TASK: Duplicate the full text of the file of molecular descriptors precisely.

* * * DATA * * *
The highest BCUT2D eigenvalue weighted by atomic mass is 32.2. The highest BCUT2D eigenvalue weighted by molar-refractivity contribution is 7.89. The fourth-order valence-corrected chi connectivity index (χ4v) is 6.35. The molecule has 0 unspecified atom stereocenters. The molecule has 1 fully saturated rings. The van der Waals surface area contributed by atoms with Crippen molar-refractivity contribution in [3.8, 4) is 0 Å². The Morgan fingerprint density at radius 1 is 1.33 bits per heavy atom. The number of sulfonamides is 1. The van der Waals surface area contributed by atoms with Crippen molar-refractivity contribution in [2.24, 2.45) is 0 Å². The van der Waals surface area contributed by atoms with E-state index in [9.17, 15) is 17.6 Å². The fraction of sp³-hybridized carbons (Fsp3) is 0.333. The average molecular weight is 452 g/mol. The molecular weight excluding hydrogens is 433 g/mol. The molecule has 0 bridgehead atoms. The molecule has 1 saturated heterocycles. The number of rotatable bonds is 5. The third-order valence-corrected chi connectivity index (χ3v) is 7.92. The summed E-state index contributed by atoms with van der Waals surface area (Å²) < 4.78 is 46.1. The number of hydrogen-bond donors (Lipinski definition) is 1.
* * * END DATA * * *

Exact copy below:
The highest BCUT2D eigenvalue weighted by atomic mass is 32.2. The highest BCUT2D eigenvalue weighted by molar-refractivity contribution is 7.89. The fourth-order valence-corrected chi connectivity index (χ4v) is 6.35. The molecule has 0 unspecified atom stereocenters. The molecule has 1 fully saturated rings. The van der Waals surface area contributed by atoms with Crippen molar-refractivity contribution in [3.8, 4) is 0 Å². The Morgan fingerprint density at radius 1 is 1.33 bits per heavy atom. The number of sulfonamides is 1. The van der Waals surface area contributed by atoms with Crippen molar-refractivity contribution in [2.24, 2.45) is 0 Å². The van der Waals surface area contributed by atoms with E-state index in [9.17, 15) is 17.6 Å². The fraction of sp³-hybridized carbons (Fsp3) is 0.333. The average molecular weight is 452 g/mol. The molecular weight excluding hydrogens is 433 g/mol. The molecule has 0 bridgehead atoms. The molecule has 1 saturated heterocycles. The number of rotatable bonds is 5. The third-order valence-corrected chi connectivity index (χ3v) is 7.92. The summed E-state index contributed by atoms with van der Waals surface area (Å²) < 4.78 is 46.1. The number of hydrogen-bond donors (Lipinski definition) is 1.